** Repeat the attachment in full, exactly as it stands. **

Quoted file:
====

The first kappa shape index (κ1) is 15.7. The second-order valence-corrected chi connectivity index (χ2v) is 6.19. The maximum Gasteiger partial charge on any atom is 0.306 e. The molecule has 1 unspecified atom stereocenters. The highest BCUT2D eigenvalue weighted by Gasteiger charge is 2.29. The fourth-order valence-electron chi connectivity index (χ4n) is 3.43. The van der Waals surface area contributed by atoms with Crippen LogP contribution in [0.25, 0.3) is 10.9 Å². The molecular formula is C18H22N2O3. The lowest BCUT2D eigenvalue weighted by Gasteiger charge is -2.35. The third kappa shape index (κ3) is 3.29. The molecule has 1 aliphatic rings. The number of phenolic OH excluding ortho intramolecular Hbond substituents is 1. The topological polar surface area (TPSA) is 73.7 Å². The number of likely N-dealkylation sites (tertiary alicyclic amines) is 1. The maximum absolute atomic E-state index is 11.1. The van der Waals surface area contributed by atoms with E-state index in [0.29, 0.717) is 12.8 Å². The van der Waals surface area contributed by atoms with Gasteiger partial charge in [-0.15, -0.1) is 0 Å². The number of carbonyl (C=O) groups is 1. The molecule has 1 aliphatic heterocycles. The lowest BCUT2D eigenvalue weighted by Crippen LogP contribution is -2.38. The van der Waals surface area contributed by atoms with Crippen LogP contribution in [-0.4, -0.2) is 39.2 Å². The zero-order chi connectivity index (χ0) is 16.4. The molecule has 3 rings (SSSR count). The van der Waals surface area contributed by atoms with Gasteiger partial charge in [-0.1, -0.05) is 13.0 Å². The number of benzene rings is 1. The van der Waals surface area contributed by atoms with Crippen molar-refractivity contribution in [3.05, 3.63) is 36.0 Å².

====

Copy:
The first kappa shape index (κ1) is 15.7. The second-order valence-corrected chi connectivity index (χ2v) is 6.19. The maximum Gasteiger partial charge on any atom is 0.306 e. The molecule has 1 unspecified atom stereocenters. The highest BCUT2D eigenvalue weighted by Gasteiger charge is 2.29. The fourth-order valence-electron chi connectivity index (χ4n) is 3.43. The van der Waals surface area contributed by atoms with Crippen LogP contribution in [0.25, 0.3) is 10.9 Å². The molecular formula is C18H22N2O3. The lowest BCUT2D eigenvalue weighted by Gasteiger charge is -2.35. The third kappa shape index (κ3) is 3.29. The molecule has 1 aliphatic rings. The number of phenolic OH excluding ortho intramolecular Hbond substituents is 1. The topological polar surface area (TPSA) is 73.7 Å². The number of likely N-dealkylation sites (tertiary alicyclic amines) is 1. The maximum absolute atomic E-state index is 11.1. The van der Waals surface area contributed by atoms with E-state index in [0.29, 0.717) is 12.8 Å². The van der Waals surface area contributed by atoms with Gasteiger partial charge in [-0.15, -0.1) is 0 Å². The number of carbonyl (C=O) groups is 1. The molecule has 1 aliphatic heterocycles. The lowest BCUT2D eigenvalue weighted by Crippen LogP contribution is -2.38. The van der Waals surface area contributed by atoms with Crippen LogP contribution in [-0.4, -0.2) is 39.2 Å². The zero-order chi connectivity index (χ0) is 16.4. The molecule has 3 rings (SSSR count). The van der Waals surface area contributed by atoms with Gasteiger partial charge in [-0.1, -0.05) is 13.0 Å². The number of benzene rings is 1. The van der Waals surface area contributed by atoms with Crippen molar-refractivity contribution in [3.05, 3.63) is 36.0 Å².